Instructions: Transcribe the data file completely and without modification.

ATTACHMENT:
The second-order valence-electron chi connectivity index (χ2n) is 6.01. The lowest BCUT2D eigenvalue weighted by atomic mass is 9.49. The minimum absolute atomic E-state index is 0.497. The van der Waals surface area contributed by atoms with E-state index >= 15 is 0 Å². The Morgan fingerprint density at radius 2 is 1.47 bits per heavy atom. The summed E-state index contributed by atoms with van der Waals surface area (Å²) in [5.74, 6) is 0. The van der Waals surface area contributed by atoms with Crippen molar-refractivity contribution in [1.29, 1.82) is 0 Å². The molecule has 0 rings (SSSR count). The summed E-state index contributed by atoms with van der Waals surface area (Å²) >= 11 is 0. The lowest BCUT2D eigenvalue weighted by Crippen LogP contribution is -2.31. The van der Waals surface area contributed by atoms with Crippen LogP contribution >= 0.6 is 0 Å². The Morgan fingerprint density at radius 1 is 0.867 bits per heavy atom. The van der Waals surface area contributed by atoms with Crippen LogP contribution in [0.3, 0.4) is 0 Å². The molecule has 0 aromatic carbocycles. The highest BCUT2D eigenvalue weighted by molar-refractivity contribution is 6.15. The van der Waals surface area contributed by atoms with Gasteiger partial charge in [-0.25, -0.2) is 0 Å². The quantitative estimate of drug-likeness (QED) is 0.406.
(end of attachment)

The second-order valence-electron chi connectivity index (χ2n) is 6.01. The lowest BCUT2D eigenvalue weighted by atomic mass is 9.49. The minimum absolute atomic E-state index is 0.497. The van der Waals surface area contributed by atoms with E-state index >= 15 is 0 Å². The Morgan fingerprint density at radius 2 is 1.47 bits per heavy atom. The summed E-state index contributed by atoms with van der Waals surface area (Å²) in [5.74, 6) is 0. The van der Waals surface area contributed by atoms with Crippen molar-refractivity contribution in [1.29, 1.82) is 0 Å². The molecule has 0 rings (SSSR count). The summed E-state index contributed by atoms with van der Waals surface area (Å²) >= 11 is 0. The lowest BCUT2D eigenvalue weighted by Crippen LogP contribution is -2.31. The van der Waals surface area contributed by atoms with Crippen LogP contribution >= 0.6 is 0 Å². The Morgan fingerprint density at radius 1 is 0.867 bits per heavy atom. The van der Waals surface area contributed by atoms with Crippen LogP contribution in [0.3, 0.4) is 0 Å². The molecule has 0 aromatic carbocycles. The highest BCUT2D eigenvalue weighted by molar-refractivity contribution is 6.15. The van der Waals surface area contributed by atoms with Gasteiger partial charge in [-0.25, -0.2) is 0 Å². The quantitative estimate of drug-likeness (QED) is 0.406.